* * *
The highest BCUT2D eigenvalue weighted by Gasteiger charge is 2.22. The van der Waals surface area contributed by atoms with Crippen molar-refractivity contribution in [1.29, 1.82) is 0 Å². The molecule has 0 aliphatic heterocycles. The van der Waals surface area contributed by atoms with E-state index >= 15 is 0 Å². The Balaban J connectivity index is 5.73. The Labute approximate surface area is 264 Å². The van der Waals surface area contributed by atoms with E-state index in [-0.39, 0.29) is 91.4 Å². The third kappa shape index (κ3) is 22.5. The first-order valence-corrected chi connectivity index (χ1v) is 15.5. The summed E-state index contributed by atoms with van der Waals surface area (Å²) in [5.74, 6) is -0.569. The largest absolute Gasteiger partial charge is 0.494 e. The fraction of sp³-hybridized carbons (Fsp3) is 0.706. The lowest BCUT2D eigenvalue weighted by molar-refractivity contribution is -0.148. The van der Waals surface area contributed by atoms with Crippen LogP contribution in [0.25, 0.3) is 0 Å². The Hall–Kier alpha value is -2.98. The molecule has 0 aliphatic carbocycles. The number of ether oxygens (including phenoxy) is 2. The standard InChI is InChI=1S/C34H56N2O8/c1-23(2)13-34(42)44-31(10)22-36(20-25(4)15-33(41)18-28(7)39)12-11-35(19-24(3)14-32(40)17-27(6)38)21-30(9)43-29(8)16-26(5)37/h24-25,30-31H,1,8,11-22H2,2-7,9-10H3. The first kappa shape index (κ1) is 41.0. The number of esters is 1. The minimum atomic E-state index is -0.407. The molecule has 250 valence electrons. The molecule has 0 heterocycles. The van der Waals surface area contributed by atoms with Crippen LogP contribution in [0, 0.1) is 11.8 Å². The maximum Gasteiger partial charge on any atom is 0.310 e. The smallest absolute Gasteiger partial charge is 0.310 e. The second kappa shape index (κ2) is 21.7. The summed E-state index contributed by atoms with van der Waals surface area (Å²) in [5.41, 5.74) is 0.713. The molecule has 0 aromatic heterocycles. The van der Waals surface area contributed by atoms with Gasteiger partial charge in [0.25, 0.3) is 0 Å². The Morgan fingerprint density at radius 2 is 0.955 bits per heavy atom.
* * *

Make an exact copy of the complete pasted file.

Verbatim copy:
The highest BCUT2D eigenvalue weighted by Gasteiger charge is 2.22. The van der Waals surface area contributed by atoms with Crippen molar-refractivity contribution in [1.29, 1.82) is 0 Å². The molecule has 0 aliphatic heterocycles. The van der Waals surface area contributed by atoms with E-state index >= 15 is 0 Å². The Balaban J connectivity index is 5.73. The Labute approximate surface area is 264 Å². The van der Waals surface area contributed by atoms with E-state index in [-0.39, 0.29) is 91.4 Å². The third kappa shape index (κ3) is 22.5. The first-order valence-corrected chi connectivity index (χ1v) is 15.5. The summed E-state index contributed by atoms with van der Waals surface area (Å²) in [5.74, 6) is -0.569. The largest absolute Gasteiger partial charge is 0.494 e. The fraction of sp³-hybridized carbons (Fsp3) is 0.706. The lowest BCUT2D eigenvalue weighted by molar-refractivity contribution is -0.148. The van der Waals surface area contributed by atoms with Crippen LogP contribution in [0.25, 0.3) is 0 Å². The Hall–Kier alpha value is -2.98. The molecule has 0 aliphatic carbocycles. The number of ether oxygens (including phenoxy) is 2. The standard InChI is InChI=1S/C34H56N2O8/c1-23(2)13-34(42)44-31(10)22-36(20-25(4)15-33(41)18-28(7)39)12-11-35(19-24(3)14-32(40)17-27(6)38)21-30(9)43-29(8)16-26(5)37/h24-25,30-31H,1,8,11-22H2,2-7,9-10H3. The first kappa shape index (κ1) is 41.0. The number of esters is 1. The minimum atomic E-state index is -0.407. The molecule has 250 valence electrons. The molecule has 0 heterocycles. The van der Waals surface area contributed by atoms with Crippen LogP contribution in [0, 0.1) is 11.8 Å². The maximum Gasteiger partial charge on any atom is 0.310 e. The smallest absolute Gasteiger partial charge is 0.310 e. The second kappa shape index (κ2) is 21.7. The summed E-state index contributed by atoms with van der Waals surface area (Å²) in [5.41, 5.74) is 0.713. The molecule has 0 aromatic heterocycles. The van der Waals surface area contributed by atoms with Gasteiger partial charge in [0.25, 0.3) is 0 Å². The Morgan fingerprint density at radius 2 is 0.955 bits per heavy atom.